Thursday, May 9, 2013
Modern Era Fortune Tellers
When growing up I lost myself in the great works of the Science Fiction masters. Isaac Asimov, Ray Bradbury, Arthur C Clark and H.G. Wells were some of my favorites. I would thrust the limits of alertness of my ravenous adolescent mind into the wee hours of every summer morning devouring the futuristic imagery these masters painted upon the canvas of my imagination.
I remember how excited I became when I read in Bradbury’s Farenheit 451, “And in her ears the little Seashells, the thimble radios tamped tight, and an electronic ocean of sound, of music and talk and music and talk coming in, coming in on the shore of her unsleeping mind.” As the words played across the page before my weary and blurry eyes my brain pictured a Walkman, the same make and model of the one that lay beside me, as I read by dim night table lamplight. My tired brain did not make the connection until much later that this man had predicted the invention of my little hand held radio in 1953 over a quarter of a century before the first model was ever assembled. Within the same work Bradbury envisioned the death of newspapers and the ubiquitous presence of television screens everywhere, all of which is taking place in our modern day society.
That was the night my twelve year old mind formed the epiphany; Science Fiction writers are the fortune tellers of our age. I read Jules Verne's From the Earth to the Moon the summer after and I was captivated at the precise predictions he made about the first Apollo Moon Mission over a century before the first rocket launched from Cape Canaveral. This Science Fiction prophet predicted the United States would launch a ship made of mostly aluminum from the Florida Peninsula carrying three spacemen into orbit. This book was published in 1865. He correctly envisioned the feeling of weightlessness these men would feel after escaping our planets gravity. He then went on to predict their capsule splashed down into the Pacific Ocean where it was recovered by a U.S. Navy vessel. Kinda eerie is it not?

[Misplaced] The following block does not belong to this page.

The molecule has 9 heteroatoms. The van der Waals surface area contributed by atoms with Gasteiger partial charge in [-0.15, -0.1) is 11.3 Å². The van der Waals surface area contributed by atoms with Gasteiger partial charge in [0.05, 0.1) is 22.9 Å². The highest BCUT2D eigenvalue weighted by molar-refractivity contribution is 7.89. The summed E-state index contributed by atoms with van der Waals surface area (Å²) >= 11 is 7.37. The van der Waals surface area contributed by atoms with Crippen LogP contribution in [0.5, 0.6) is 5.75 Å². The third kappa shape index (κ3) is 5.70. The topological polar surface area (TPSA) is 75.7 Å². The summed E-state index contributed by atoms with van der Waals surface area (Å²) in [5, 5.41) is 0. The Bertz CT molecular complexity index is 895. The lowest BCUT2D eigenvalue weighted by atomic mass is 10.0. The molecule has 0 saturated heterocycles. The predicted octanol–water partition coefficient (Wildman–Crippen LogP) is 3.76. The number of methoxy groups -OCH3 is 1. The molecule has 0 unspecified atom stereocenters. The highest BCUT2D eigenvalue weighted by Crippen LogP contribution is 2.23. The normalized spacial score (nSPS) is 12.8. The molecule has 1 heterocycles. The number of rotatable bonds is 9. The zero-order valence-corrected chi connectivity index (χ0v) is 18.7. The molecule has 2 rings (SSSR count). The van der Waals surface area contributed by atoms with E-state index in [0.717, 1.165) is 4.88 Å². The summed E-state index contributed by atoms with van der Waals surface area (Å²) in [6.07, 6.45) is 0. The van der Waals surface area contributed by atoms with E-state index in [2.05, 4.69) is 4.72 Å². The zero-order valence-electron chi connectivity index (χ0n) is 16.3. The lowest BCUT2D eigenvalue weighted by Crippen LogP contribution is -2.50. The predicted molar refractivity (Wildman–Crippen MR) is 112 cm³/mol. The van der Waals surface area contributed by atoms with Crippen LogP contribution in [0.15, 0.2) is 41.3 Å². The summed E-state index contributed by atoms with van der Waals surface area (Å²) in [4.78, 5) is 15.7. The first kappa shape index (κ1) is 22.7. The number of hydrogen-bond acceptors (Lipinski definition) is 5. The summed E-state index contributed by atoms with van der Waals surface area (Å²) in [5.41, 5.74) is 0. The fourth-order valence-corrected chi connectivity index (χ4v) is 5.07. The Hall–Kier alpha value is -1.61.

In 1914 H.G. Well's book Set the World on Fire accurately prophesized nuclear weapons. The author knew a little about radioactive decay but had no idea man would figure out how to blow it all up at once. In this novel he actually coined the term "atomic bomb" decades before the first uranium bomb was tested. He also imagined the aftermath of a detonation in this following passage: "In the map of nearly every country of the world three or four or more red circles, a score of miles in diameter, mark the position of the dying atomic bombs and the death areas that men have been forced to abandon around them. Within these areas perished museums, cathedrals, palaces, libraries, galleries of masterpieces and a vast accumulation of human achievement, whose charred remains lie buried, a legacy of curious material that only future generations may hope to examine."
We all know the modern notion of Star Trek predicting the cellular phone. Pretty impressive yes, but, did you know that Mark Twain predicted the internet in 1898? His Adventures of Huck Fin and Tom Sawyer over-shadowed his dabbling in Science Fiction, but, in a short story titled From the London Times of 1904 Twain wrote about a device he called a Telelectrosope, “…the daily doings of the globe made visible to everybody, and audibly discussable too, by witnesses separated by any number of leagues." Another passage within the same short story read, “Day by day, and night by night, he called up one corner of the globe after another, and looked upon its life, and studied its strange sights, and spoke with its people…” Sounds a lot like social networking to this modern day ear.
In my own Science Fiction Trilogy (got my own plug in), The Morian Trilogy, I predict in 300 years in the future that human beings will have an INPUT (Individual Personal Uplink Terminal) implanted behind their left eye. It is "tuned in" to their brain wave frequency and gives them access to a Planetary Database called Mother Earth. The device projects an image screen before his or hers eyes only visible to the user. In this future world we use this interface for everything; watching movies, calling a friend, checking the news.
What do y’all think? These are just a few examples from my childhood reading and my own writings. I would love to hear of any predictions you folks have encountered over the years of reading Science Fiction.